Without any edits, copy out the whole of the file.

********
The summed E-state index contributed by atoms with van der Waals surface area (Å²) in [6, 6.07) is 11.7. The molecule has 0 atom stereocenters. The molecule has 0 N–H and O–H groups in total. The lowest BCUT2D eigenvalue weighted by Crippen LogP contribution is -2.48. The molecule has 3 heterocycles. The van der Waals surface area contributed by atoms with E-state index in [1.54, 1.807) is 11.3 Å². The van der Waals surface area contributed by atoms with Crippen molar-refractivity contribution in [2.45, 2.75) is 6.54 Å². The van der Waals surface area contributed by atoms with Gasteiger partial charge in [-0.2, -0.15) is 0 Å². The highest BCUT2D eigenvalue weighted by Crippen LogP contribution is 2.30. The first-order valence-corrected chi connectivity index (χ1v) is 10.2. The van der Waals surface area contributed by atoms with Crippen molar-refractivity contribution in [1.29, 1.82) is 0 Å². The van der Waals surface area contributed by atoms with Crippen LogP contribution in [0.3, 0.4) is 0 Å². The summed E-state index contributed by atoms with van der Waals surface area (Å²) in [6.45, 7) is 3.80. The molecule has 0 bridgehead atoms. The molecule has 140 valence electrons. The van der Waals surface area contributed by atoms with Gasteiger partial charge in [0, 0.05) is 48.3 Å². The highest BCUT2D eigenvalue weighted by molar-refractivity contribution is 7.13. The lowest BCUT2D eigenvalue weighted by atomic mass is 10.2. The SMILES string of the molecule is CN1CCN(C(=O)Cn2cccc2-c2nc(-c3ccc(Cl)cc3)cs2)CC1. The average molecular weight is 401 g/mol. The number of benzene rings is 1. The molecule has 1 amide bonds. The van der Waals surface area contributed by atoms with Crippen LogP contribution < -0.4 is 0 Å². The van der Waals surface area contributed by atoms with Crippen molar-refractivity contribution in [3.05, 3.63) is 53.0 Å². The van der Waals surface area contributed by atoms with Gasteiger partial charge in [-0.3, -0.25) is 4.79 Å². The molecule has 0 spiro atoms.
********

The summed E-state index contributed by atoms with van der Waals surface area (Å²) in [6, 6.07) is 11.7. The molecule has 0 atom stereocenters. The molecule has 0 N–H and O–H groups in total. The lowest BCUT2D eigenvalue weighted by Crippen LogP contribution is -2.48. The molecule has 3 heterocycles. The van der Waals surface area contributed by atoms with E-state index in [1.54, 1.807) is 11.3 Å². The van der Waals surface area contributed by atoms with Crippen molar-refractivity contribution in [2.45, 2.75) is 6.54 Å². The van der Waals surface area contributed by atoms with Gasteiger partial charge in [-0.2, -0.15) is 0 Å². The highest BCUT2D eigenvalue weighted by Crippen LogP contribution is 2.30. The first-order valence-corrected chi connectivity index (χ1v) is 10.2. The van der Waals surface area contributed by atoms with Crippen molar-refractivity contribution in [1.29, 1.82) is 0 Å². The van der Waals surface area contributed by atoms with Crippen LogP contribution in [0.3, 0.4) is 0 Å². The summed E-state index contributed by atoms with van der Waals surface area (Å²) in [6.45, 7) is 3.80. The molecule has 0 bridgehead atoms. The molecule has 140 valence electrons. The van der Waals surface area contributed by atoms with Gasteiger partial charge in [0, 0.05) is 48.3 Å². The highest BCUT2D eigenvalue weighted by molar-refractivity contribution is 7.13. The lowest BCUT2D eigenvalue weighted by atomic mass is 10.2. The SMILES string of the molecule is CN1CCN(C(=O)Cn2cccc2-c2nc(-c3ccc(Cl)cc3)cs2)CC1. The average molecular weight is 401 g/mol. The number of benzene rings is 1. The molecule has 1 amide bonds. The van der Waals surface area contributed by atoms with Crippen LogP contribution < -0.4 is 0 Å². The van der Waals surface area contributed by atoms with Crippen molar-refractivity contribution in [3.05, 3.63) is 53.0 Å². The van der Waals surface area contributed by atoms with Gasteiger partial charge in [-0.3, -0.25) is 4.79 Å². The molecule has 0 spiro atoms.